High Fives Received


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My Story

Hi I'm Celtic Lass aka Sunny Rieker. I am originally from Chicago but have also lived around the US and around the world.   So while Chicago holds my heart gently I like to think I'm at home wherever I go.



I had viral meningitis in 1976.  I've had many medical issues since but  hearing loss was not one of them until ... one morning in 2005. 


One day in May I woke up deaf.  I didn't realize it for hours but when I did I knew it was serious.  I was giving a presentation and could not hear my audience.  Go to Plan B - engage the audience in a different way.  I explained briefly to my audience that I suddenly could not hear and asked for their help.  I spoke for 15 minutes, took and answered written questions and then repeated this process until I was finished.  Meantime the conference coordinator called my doctor and I had an appointment waiting for me 4 hours later with my first ENT.  I didn't even see my internist - he recognized the symptoms and made the call.


Adjusting to being deaf suddenly wasn't too hard for me.  In fact living in the bustle of Washington DC I almost welcomed the peace it afforded me ... but after 6 weeks of using alternative communication my natural hearing returned. 


In late 2007 I began to experience declining hearing in both ears.  I returned to a different  otologist and this time had shots and began yet another course of oral steroids.  My hearing stabilized and I was fitted for digital HAs and steroids were discontinued.  That was when we discovered that my hearing loss was autoimmune,  intermittent: sometimes hearing naturally and sometimes completely deaf and everything in between with no notice. 


Fast forward to February 2011 - just last year my left ear went silent and I qualified for a CI transitioned to the Listening Center at Johns Hopkins and was tested there for auditory nerve conduction as well as my brain's ability to receive signals reliably - there was some concern that the meningitis might have damanged that portion of my brain - in which case a CI would not work.  I finally got the news that my physiology would be compatible with an implant and got a surgery date to implant the Nucleus 5.


Because I wanted to remain mobile but found driving deaf difficult in a congested area I'm one of the folks who chose  to travel with a service animal.  It's a bit ironic, I once trained dogs for others with disabilities ... then found myself needing a dog to be my own ears.  I elected to train our pet golden retriever, Taos (named for Taos NM a magical place)  He's terrific and lets me know when he hears sirens, horns etc. as well as when to move over in the grocery store, on a jogging path, etc.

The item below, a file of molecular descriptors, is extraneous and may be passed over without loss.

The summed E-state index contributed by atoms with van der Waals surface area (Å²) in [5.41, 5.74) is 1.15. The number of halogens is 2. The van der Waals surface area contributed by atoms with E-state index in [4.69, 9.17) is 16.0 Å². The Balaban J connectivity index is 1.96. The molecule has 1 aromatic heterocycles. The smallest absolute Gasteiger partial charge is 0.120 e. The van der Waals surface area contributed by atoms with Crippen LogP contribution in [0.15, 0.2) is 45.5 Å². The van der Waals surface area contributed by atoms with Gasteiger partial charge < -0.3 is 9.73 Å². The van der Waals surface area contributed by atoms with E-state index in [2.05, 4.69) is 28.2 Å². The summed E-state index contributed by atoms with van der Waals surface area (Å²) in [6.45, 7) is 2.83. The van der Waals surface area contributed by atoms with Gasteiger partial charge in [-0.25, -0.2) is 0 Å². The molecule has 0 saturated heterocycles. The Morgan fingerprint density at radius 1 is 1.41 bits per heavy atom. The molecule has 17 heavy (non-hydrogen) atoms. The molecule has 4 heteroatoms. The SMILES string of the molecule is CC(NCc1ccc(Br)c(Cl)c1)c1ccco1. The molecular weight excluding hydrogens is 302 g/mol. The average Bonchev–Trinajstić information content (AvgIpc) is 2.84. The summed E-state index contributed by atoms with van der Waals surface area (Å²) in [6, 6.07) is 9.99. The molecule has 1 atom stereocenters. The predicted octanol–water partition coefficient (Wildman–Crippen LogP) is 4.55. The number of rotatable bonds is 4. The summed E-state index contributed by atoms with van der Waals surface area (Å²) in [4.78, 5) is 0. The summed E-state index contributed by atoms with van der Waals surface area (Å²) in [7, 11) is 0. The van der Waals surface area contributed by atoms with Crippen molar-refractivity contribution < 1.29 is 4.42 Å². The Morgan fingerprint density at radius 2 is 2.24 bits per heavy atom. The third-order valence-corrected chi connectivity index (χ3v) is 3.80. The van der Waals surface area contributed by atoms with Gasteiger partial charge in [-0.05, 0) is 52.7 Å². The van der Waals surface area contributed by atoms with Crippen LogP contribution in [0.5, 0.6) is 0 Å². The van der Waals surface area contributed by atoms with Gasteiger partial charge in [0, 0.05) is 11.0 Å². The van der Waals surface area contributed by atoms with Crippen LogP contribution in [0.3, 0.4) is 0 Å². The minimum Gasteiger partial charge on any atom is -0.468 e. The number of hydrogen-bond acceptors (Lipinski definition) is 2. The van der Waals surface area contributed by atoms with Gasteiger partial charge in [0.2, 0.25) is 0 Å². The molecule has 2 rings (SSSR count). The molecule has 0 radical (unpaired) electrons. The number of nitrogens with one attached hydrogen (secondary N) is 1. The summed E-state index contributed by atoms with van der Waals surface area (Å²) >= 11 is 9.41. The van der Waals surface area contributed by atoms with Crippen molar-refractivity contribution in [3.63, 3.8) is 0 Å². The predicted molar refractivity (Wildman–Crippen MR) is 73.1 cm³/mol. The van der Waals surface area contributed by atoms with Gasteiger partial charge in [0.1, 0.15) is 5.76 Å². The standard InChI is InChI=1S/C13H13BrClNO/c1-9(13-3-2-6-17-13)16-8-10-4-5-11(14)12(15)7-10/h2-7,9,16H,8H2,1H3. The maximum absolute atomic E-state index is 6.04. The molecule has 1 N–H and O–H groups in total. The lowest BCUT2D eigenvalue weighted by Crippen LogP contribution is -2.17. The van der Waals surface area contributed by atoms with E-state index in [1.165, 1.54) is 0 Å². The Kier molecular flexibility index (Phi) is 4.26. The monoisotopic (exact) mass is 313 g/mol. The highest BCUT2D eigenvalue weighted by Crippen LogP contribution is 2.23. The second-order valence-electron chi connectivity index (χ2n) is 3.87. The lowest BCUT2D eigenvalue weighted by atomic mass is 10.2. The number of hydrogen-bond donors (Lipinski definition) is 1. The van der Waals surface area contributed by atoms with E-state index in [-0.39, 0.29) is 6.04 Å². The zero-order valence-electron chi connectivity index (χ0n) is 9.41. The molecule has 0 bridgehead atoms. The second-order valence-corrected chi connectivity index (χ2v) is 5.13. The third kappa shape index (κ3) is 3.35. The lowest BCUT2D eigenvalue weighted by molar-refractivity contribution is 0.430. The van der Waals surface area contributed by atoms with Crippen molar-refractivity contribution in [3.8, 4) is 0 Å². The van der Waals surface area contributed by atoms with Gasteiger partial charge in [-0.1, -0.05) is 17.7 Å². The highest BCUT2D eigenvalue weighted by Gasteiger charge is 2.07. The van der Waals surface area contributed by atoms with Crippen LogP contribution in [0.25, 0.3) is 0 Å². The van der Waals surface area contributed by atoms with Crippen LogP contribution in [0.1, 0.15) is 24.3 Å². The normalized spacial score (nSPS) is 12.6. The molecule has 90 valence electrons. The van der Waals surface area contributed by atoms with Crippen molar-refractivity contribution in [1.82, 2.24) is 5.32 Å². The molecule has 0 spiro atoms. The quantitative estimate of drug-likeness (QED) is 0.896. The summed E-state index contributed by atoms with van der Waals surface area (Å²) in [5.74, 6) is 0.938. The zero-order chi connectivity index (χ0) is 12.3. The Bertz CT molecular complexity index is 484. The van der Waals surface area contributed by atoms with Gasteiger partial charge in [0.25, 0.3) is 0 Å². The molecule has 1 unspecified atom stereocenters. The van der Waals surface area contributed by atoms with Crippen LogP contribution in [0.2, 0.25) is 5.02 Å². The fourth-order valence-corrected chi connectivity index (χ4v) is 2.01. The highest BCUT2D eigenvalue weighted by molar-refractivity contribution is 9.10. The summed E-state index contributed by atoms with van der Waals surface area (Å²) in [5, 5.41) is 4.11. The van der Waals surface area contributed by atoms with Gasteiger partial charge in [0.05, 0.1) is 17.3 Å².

Surgery was uneventful.  I healed quickly and was activated 8/2/11 - and have heard speech in what I can best describe as near-natural ever since.  I can identify not only who is talking but if English is not their first language I can usually identify where they are from.  I had to practice to use the phone mostly because I do not like to use the phone - never have, hearing loss had nothing to do with that! Phones are to make a connection and then  move forward ... meeting someone, going to the doctor etc.  I have always preferred in person communication - a little hard for someone who has moved as much as I have, but it works for me, my family and close friends.  I never understand how people can be on the phone all the time.  What DO they talk about? (smile).  


At this writing most music is still noise and according to my audiologist and my surgeon will likely stay that way - my preference is classical music and my music memory (thank you Marla) puts me strongly in the snob category - I not only like fairly complex pieces, I have preferences for artists and conductors and dates for various recordings.  Yikes!  Opera is downright painful but music with a repetitive theme, such as the Pachabel Cannon and Ravel's Bolero is very recognizanble.


I am a practicing Buddhist - and my philosophy of life is pretty well summarized below.


"The secret of health for both mind and body is not to mourn for the past, worry about the future, or anticipate troubles, but to live in the present moment wisely and earnestly."  - Buddha (563-483 BC)


Update 8/1/12-Implant failed on 7/10/12 - Revision surgery on  7/31 went well now implanting the Freedom.  New Activation date 8/14. 


Frustration after activation of the new implant - new audiologist and new parameters.  Heard well enough just not qutie as well as the first time around.  Kept detailed logs for audi to be able to have good discussion.




First real mapping - moved from the 1-4 programs since in week 3 I determined program 1 was best for everyday use.  Once given Smart Sounds I felt like I was back in the game ... being able to be in all environments.  I am one of the folks who does change back and forth between Everyday and Noise programs.  I seldom if ever use Focus and Music doesn't seem to make a difference ... it's still overall not a good experience especially for complex works.


What I have learned is that not only every person is different but every situations is different.  Having had an implant revision and adjusting to a slightly larger size has had its own share of adjustments ... none serious but all issues to deal with: pressure, fit, deciding on magnet strength again, deciding on cable length.  So just when you thought you had it mastered, life can hand you yet another curve.  It's all part of the game.  Play it as it comes.


Sunny 9/8/2012 


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